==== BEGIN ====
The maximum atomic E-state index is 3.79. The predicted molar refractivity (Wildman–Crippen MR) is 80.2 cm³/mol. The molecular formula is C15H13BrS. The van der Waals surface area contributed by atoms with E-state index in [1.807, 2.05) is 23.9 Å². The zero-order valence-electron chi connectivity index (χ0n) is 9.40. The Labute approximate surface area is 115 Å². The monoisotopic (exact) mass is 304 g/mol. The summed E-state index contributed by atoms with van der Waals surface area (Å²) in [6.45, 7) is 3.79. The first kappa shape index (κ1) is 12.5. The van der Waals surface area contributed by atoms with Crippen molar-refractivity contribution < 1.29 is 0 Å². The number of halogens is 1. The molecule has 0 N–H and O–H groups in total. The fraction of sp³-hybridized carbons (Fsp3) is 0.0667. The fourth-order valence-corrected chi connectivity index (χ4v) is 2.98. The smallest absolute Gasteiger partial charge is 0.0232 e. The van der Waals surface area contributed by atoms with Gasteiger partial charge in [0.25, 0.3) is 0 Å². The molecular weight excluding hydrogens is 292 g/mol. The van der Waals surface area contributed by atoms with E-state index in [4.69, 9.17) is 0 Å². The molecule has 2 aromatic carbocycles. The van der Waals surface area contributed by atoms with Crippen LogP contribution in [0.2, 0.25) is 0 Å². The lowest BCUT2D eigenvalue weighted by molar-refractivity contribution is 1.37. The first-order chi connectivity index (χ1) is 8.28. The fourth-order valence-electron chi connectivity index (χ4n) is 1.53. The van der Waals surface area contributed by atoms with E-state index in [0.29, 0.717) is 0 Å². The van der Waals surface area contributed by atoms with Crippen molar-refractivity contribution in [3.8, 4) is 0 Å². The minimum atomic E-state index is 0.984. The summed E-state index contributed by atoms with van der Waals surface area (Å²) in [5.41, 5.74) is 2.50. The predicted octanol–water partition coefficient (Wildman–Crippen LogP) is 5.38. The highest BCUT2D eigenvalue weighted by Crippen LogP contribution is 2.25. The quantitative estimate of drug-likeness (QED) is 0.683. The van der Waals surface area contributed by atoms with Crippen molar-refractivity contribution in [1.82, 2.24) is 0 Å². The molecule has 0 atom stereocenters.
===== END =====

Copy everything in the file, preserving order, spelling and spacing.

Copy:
The maximum atomic E-state index is 3.79. The predicted molar refractivity (Wildman–Crippen MR) is 80.2 cm³/mol. The molecular formula is C15H13BrS. The van der Waals surface area contributed by atoms with E-state index in [1.807, 2.05) is 23.9 Å². The zero-order valence-electron chi connectivity index (χ0n) is 9.40. The Labute approximate surface area is 115 Å². The monoisotopic (exact) mass is 304 g/mol. The summed E-state index contributed by atoms with van der Waals surface area (Å²) in [6.45, 7) is 3.79. The first kappa shape index (κ1) is 12.5. The van der Waals surface area contributed by atoms with Crippen molar-refractivity contribution < 1.29 is 0 Å². The number of halogens is 1. The molecule has 0 N–H and O–H groups in total. The fraction of sp³-hybridized carbons (Fsp3) is 0.0667. The fourth-order valence-corrected chi connectivity index (χ4v) is 2.98. The smallest absolute Gasteiger partial charge is 0.0232 e. The van der Waals surface area contributed by atoms with Gasteiger partial charge in [0.25, 0.3) is 0 Å². The molecular weight excluding hydrogens is 292 g/mol. The van der Waals surface area contributed by atoms with E-state index in [4.69, 9.17) is 0 Å². The molecule has 2 aromatic carbocycles. The van der Waals surface area contributed by atoms with Crippen LogP contribution in [0.2, 0.25) is 0 Å². The lowest BCUT2D eigenvalue weighted by molar-refractivity contribution is 1.37. The first-order chi connectivity index (χ1) is 8.28. The fourth-order valence-electron chi connectivity index (χ4n) is 1.53. The van der Waals surface area contributed by atoms with E-state index in [0.29, 0.717) is 0 Å². The van der Waals surface area contributed by atoms with Crippen molar-refractivity contribution in [3.8, 4) is 0 Å². The minimum atomic E-state index is 0.984. The summed E-state index contributed by atoms with van der Waals surface area (Å²) in [5.41, 5.74) is 2.50. The predicted octanol–water partition coefficient (Wildman–Crippen LogP) is 5.38. The highest BCUT2D eigenvalue weighted by Crippen LogP contribution is 2.25. The quantitative estimate of drug-likeness (QED) is 0.683. The van der Waals surface area contributed by atoms with Crippen molar-refractivity contribution in [1.82, 2.24) is 0 Å². The molecule has 0 atom stereocenters.